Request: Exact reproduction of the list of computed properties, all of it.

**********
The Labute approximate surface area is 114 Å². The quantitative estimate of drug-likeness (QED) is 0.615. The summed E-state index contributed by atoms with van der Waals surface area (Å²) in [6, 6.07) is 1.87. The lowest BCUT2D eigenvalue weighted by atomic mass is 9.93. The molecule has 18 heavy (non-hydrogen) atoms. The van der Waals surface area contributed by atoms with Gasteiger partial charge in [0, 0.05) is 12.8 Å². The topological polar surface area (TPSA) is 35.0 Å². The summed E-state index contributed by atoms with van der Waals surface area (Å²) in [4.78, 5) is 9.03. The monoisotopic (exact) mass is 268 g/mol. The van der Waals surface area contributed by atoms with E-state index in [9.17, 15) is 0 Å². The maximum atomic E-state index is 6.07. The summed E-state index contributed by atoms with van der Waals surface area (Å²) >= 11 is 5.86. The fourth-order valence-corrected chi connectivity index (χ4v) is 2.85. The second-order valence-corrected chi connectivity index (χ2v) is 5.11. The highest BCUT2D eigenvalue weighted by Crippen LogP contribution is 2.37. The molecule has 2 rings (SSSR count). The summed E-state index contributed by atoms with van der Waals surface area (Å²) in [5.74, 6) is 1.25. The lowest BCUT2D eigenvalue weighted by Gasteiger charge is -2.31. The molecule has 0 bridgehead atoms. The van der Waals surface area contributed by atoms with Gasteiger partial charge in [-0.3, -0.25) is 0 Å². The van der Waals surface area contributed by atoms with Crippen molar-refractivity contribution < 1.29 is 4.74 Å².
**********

The Labute approximate surface area is 114 Å². The quantitative estimate of drug-likeness (QED) is 0.615. The summed E-state index contributed by atoms with van der Waals surface area (Å²) in [6, 6.07) is 1.87. The lowest BCUT2D eigenvalue weighted by atomic mass is 9.93. The molecule has 18 heavy (non-hydrogen) atoms. The van der Waals surface area contributed by atoms with Gasteiger partial charge in [0, 0.05) is 12.8 Å². The topological polar surface area (TPSA) is 35.0 Å². The summed E-state index contributed by atoms with van der Waals surface area (Å²) in [4.78, 5) is 9.03. The monoisotopic (exact) mass is 268 g/mol. The van der Waals surface area contributed by atoms with E-state index in [9.17, 15) is 0 Å². The maximum atomic E-state index is 6.07. The summed E-state index contributed by atoms with van der Waals surface area (Å²) >= 11 is 5.86. The fourth-order valence-corrected chi connectivity index (χ4v) is 2.85. The second-order valence-corrected chi connectivity index (χ2v) is 5.11. The highest BCUT2D eigenvalue weighted by Crippen LogP contribution is 2.37. The molecule has 2 rings (SSSR count). The summed E-state index contributed by atoms with van der Waals surface area (Å²) in [5.74, 6) is 1.25. The lowest BCUT2D eigenvalue weighted by Gasteiger charge is -2.31. The molecule has 0 bridgehead atoms. The van der Waals surface area contributed by atoms with Gasteiger partial charge in [-0.3, -0.25) is 0 Å². The van der Waals surface area contributed by atoms with Crippen molar-refractivity contribution < 1.29 is 4.74 Å².